As unusually early frigid temperatures set in across the nation, many Americans are not thinking about their landscapes as much as they are worried about staying warm. However, plant material is just as shocked as animals when the weather quickly turns from sunny and mid-60’s to snowy and single digits in less than 24 hours. This is a meaningful short term shift, and there are a few tasks that property owners can do to save their vegetation from detrimental shock.
Even though the ambient temperature is well below freezing, plants do not immediately stop transpiring. Extreme cold can make both atmospheric and soil moisture less available to plant material, so it is important to make sure that tender plants that haven’t completely hardened off are receiving adequate moisture. To prevent water freezing to the foliage and basically suffocating the plants, it is important to water the soil directly, making sure that excess water does not freeze to the leaves and stems. The water that is applied should be cold, as hot water can both shock the roots and also freeze quicker. Also, if it hasn’t been done already, a late fall application of fertilizer will help fortify plant material during the winter, as the plants never stop living. When a plant has yet to harden off, though, there are a few practices that should be avoided.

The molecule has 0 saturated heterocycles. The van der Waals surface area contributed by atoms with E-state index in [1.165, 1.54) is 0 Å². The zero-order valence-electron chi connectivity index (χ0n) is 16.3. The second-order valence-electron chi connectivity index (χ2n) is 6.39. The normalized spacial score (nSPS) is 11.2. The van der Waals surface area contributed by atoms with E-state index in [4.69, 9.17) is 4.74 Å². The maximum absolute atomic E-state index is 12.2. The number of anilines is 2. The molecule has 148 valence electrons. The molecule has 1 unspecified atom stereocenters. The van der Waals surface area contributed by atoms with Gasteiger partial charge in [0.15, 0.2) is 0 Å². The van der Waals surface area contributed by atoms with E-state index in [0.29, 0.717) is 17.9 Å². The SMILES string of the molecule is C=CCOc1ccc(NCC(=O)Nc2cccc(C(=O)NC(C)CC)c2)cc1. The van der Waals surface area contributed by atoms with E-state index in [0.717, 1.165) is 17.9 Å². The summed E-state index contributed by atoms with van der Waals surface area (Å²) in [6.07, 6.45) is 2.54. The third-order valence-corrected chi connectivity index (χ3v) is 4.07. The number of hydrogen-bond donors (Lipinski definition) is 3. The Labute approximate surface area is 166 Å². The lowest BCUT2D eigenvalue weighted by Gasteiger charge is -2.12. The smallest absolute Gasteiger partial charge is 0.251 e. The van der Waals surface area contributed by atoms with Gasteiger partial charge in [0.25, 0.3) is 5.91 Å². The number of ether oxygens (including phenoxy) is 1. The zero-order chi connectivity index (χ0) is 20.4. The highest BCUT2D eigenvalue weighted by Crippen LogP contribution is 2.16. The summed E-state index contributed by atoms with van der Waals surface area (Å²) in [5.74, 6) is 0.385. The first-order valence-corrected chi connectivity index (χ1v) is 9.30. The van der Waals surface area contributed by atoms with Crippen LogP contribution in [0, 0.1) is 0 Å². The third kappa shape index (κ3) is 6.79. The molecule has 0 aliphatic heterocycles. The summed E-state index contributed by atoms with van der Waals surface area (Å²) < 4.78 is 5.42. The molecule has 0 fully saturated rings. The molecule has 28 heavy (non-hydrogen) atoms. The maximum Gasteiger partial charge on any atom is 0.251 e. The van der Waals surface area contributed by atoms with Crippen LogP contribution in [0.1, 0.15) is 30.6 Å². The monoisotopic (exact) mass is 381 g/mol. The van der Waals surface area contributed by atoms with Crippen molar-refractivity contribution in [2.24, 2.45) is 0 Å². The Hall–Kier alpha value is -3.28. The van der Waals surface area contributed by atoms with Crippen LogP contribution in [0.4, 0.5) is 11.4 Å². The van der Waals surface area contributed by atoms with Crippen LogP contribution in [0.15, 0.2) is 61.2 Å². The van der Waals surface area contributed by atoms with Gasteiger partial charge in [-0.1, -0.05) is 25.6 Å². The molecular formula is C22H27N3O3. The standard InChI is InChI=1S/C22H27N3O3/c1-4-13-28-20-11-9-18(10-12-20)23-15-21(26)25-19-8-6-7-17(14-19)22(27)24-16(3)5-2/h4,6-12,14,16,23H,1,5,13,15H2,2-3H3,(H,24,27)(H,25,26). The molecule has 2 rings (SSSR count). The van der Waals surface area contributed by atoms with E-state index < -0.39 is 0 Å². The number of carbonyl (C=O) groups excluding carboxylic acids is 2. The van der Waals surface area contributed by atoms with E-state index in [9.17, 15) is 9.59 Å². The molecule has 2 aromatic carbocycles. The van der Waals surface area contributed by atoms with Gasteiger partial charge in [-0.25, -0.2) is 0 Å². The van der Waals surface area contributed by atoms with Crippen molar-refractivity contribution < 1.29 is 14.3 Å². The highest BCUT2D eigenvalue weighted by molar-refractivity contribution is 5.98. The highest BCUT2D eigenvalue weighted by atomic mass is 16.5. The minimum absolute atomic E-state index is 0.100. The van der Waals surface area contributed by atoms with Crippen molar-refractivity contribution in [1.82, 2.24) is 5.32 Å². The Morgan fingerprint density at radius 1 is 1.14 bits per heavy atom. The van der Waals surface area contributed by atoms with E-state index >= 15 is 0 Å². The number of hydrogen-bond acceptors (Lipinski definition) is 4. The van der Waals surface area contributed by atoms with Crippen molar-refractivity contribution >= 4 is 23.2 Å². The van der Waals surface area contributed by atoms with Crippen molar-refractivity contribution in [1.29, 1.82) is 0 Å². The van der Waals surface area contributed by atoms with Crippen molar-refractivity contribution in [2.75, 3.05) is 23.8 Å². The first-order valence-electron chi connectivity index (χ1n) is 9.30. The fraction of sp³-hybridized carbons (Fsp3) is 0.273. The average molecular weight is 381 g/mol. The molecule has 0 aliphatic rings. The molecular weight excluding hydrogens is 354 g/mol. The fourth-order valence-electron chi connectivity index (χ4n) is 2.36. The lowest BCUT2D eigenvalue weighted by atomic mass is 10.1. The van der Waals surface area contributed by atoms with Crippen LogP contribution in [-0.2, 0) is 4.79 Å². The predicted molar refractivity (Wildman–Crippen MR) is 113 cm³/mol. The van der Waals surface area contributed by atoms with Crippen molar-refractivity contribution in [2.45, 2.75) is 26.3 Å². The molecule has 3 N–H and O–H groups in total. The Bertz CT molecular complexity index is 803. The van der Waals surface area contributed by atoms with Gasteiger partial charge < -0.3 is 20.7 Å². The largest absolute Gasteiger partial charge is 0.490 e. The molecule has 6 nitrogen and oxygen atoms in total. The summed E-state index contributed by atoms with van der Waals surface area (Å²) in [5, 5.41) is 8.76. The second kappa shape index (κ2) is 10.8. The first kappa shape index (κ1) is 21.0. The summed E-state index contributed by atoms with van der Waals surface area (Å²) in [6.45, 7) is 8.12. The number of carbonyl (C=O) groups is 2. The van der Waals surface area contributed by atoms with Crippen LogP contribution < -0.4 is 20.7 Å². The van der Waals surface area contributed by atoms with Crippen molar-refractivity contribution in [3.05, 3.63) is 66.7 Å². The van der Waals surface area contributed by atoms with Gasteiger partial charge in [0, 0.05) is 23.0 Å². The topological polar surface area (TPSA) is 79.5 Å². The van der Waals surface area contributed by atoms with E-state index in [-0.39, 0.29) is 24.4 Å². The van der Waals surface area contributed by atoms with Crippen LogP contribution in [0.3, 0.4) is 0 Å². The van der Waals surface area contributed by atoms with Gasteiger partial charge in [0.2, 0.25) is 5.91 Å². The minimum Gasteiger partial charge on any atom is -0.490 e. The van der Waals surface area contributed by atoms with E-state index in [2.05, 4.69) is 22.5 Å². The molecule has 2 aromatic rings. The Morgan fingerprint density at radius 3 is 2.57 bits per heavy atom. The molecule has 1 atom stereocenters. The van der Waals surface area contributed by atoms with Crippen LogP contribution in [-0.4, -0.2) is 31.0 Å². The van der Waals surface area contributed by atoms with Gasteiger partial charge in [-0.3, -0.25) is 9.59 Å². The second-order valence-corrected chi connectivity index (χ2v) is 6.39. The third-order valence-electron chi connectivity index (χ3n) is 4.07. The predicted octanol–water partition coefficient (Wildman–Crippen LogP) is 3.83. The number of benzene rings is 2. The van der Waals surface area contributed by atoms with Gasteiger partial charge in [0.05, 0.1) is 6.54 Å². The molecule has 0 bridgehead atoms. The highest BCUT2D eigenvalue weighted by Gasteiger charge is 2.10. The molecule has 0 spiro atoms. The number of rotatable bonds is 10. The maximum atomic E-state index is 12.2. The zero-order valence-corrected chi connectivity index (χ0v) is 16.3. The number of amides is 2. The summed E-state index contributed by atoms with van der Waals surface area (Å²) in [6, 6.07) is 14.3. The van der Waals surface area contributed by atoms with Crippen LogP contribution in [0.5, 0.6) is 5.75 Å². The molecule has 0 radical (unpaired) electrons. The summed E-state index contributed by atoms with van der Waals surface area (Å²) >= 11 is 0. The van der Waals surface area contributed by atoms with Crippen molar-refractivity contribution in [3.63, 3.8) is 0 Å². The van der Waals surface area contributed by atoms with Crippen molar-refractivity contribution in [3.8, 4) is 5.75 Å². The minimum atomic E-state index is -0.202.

When a plant still has foliage on it, if snow or frost accumulates on the leaves, a natural tendency is to knock the precipitation off. This should be avoided at all costs. Unless there is an unusually heavy snow that is literally shredding the plant material, precipitation on leaves should be left alone. When the branches are shaken or foliage damaged, the plant becomes open to insects, diseases, and other stressors. It is important to leave the precipitation frozen to the leaves to naturally melt off, when there is no threat to the structure.
Another practice that should be avoided is covering plant material with foreign materials. Plants should never be covered in plastic, bed sheets, or any other wise-tale method of preservation. Covering plant material with any foreign material will harbor insects, disease, and create rapidly changing micro-climates as the sun and clouds continuously raise and lower the temperature under these materials. Frankly, if it’s November, the tomato plants are ready to get cut down anyway. Seasonally durable materials like woody trees and shrubs will do just fine throughout these temperature changes and covering them with foreign materials will only do more harm than good.
When it comes to freezing cold and winter precipitation, there are a couple practices to conduct and a couple to avoid that will drastically help landscape plants live through the winter. With adequate water and food is combined with minimal mechanical damage, plant materials truly have the best chance of surviving through the rapidly changing conditions that are currently sweeping across the United States.